15th International Conference on World War II


Warfare History Network, home of the foremost WWII History and WWII Quarterly magazines, is your best source for military history online. Here you’ll find our in-depth and vivid accounts of the greatest war in history, from Pearl Harbor to the Battle of the Bulge; from the desperate fighting on the Eastern Front to Iwo Jima and the Battle of Midway. Our vast collection of rare photographs, battle maps, illustrations and meticulously researched articles will give you new insight into the battles, leaders, weapons, and much more. 


The National WWII Museum’s

15th International Conference on World War II

NOVEMBER 17-19, 2022

Register Now

In this painting by artist Mark Churms, high value Axis prisoners arrive at Fort Hunt near the city of Alexandria, Virginia.


Prisoners on the Potomac

By Patrick J. Chaisson

May 3, 1944: The nondescript army bus slowed to make a turn off the Mount Vernon Memorial Parkway just outside suburban Alexandria, Virginia. Read more

In this famous photo, General Erwin Rommel gestures during an inspection of Italian troops in North Africa.


From the Army to the Resistance

By Anne Saunders

September 1943 was an extraordinary month for the Royal Italian Army. On the 8th, General Dwight Eisenhower and Marshal Pietro Badoglio announced Italy’s surrender to the Allies. Read more

A Boeing B-17 Flying Fortress bomber flies over a body of water. Corporal Joseph Hartman survived a terrible ordeal following a mid-air collision aboard a B-17, which was followed by an incredible odyssey.


Sole Survivor

By Phil Scearce

On December 1, 1942, a 431st Bomb Squadron Boeing B-17 Flying Fortress named Omar Khayyam – The Plastered Bastard took off from a base codenamed Cactus on a photo-reconnaissance mission toward enemy-held Bougainville Island in the Pacific. Read more

Two American soldiers of the 96th Infantry Division engage stubborn Japanese defenders on the island of Okinawa. One of them is seen firing his M-1 Garand rifle at a distant target, while the other is in the process of reloading his weapon. The bloody fight for Okinawa lasted 82 days.


Hell on Hacksaw Ridge

By Nathan N. Prefer

It was called the Maeda Escarpment, after the nearest native village. An escarpment, according to the dictionary, is “a steep slope in front of a fortification” or “a long cliff.” Read more

An M4A3E8 of 4th Armored Division takes cover along a sunken road while covering the H-4 highway outside Bastogne with its 76mm gun. This updated version of the Sherman has wider tracks for better performance in snow and mud; note the star has been painted over so German gunners cannot use it as an aiming point.


Deadly Drive to Bastogne

By Christopher Miskimon

Private Bruce Fenchel was writing a letter home when his first sergeant burst into the barracks room. “Pack your duffel bags and get ready to roll,” the NCO said ominously. Read more

Two Type XXI U-boats lie under construction at the shipyards in Bremen, Germany in this photo taken after the submarines were captured by Allied troops in 1945.


The Wonder of the Walter Boat

By Phil Zimmer

German engineer Hellmuth Walter stretched his shoulders, rubbed his face, and eased his hat back on his head as he walked down the wooden dock toward a covered deck. Read more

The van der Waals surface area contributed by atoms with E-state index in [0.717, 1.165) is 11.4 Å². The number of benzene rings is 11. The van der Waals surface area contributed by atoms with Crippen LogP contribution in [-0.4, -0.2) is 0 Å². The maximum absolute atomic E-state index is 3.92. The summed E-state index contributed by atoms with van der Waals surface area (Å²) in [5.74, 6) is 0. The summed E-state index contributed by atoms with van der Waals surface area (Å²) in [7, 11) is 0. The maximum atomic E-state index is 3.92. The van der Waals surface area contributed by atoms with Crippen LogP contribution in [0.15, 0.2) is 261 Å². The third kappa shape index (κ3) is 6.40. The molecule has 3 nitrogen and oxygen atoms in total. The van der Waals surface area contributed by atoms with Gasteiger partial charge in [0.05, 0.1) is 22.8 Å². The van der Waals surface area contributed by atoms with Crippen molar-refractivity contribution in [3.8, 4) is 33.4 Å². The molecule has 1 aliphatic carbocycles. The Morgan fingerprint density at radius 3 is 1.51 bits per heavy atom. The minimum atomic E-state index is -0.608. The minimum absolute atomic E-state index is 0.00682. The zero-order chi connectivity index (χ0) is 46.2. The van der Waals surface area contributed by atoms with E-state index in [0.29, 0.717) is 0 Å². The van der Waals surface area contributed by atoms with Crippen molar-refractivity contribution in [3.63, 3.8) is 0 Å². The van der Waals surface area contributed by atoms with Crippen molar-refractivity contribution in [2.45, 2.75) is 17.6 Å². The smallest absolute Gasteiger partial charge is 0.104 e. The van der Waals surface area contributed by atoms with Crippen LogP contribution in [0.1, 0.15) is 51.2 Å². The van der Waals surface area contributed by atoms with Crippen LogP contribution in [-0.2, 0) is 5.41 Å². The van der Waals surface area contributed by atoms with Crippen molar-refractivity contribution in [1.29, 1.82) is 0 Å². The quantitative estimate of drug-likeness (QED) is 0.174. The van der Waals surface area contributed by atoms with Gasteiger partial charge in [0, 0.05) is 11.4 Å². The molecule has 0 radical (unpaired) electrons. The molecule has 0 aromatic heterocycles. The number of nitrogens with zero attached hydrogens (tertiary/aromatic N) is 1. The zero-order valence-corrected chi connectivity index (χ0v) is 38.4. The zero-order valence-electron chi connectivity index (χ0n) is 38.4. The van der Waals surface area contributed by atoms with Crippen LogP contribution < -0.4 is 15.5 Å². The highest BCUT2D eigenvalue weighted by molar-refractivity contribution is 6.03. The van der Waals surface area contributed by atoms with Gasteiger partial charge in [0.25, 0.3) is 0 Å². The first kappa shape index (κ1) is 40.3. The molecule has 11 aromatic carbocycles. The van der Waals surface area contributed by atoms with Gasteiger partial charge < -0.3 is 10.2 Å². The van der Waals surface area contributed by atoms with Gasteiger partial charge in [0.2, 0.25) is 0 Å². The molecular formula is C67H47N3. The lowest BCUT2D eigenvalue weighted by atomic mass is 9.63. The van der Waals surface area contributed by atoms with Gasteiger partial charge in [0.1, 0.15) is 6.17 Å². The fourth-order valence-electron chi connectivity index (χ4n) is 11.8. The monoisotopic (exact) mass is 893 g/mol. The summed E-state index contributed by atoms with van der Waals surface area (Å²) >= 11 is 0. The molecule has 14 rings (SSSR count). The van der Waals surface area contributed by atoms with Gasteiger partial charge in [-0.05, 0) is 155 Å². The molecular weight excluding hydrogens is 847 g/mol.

Wreaking Havoc

By Sam McGowan

Few airplanes can claim the honor of being credited with changing the course of World War II, but the Douglas A-20 Havoc twin-engine light bomber is one that can. Read more

Lieutenant Commander Eddie C. Outlaw and his wingman, Lieutenant (j.g.) Donald ‘Dagwood’ Reeves, wing over Truk Lagoon during their destructive April 1944 fighter sweep. A Japanese fighter, shot down in flames, has just hit the water and exploded on impact. The pilots took their Grumman F6F Hellcat fighters into action without dropping their auxiliary fuel tanks, which are prominently visible in this painting by artist Jack Fellows.


Ten Minutes Over Truk

By Chris Marks

Lieutenant Hollis Hills had every reason to be puzzled. His guns had just raked the Japanese fighter ahead of him, the rounds striking home along the enemy’s fuselage and wing roots. Read more


Russian Deception—Lessons Hard Earned

By Allyn Vannoy

Russian deception, misdirection, and misinformation, as evidenced in ecent years, can be very destructive. But it’s nothing new—it’s the result of hard-earned experience during World War II. Read more

Major Charity Adams (center) commanded the 6888th Central Postal Directory Battalion, the only all-black, all-female Women’s Army Corps unit to serve overseas during World War II. PFC Romay Johnson remembered her as a strict officer.


A Black WAC in the U.S. Army

By Kevin M. Hymel

Although Private First Class (Pfc) Romay C. Johnson served in war-torn England and France during World War II, it was her tumultuous voyage across the Atlantic Ocean that she remembered most vividly. Read more


Athens In Agony

By John W. Osborn, Jr.

“No other two races have left such a mark on the world” as the Jews and the Greeks, British Prime Minister Winston Churchill once wrote. Read more


Across the Wide River

By David H. Lippman

Major Julian A. Cook stood on the ninth floor of a power plant west of the Dutch city of Nijmegen and stared north across the 400 yards of the fast-moving Waal River at German defensive positions on the other side—the square turn-of-the-century Dutch Fort Hof van Holland, its machine-gun emplacements, 20mm guns, and dug-in troopers of the 10th SS Panzer Division. Read more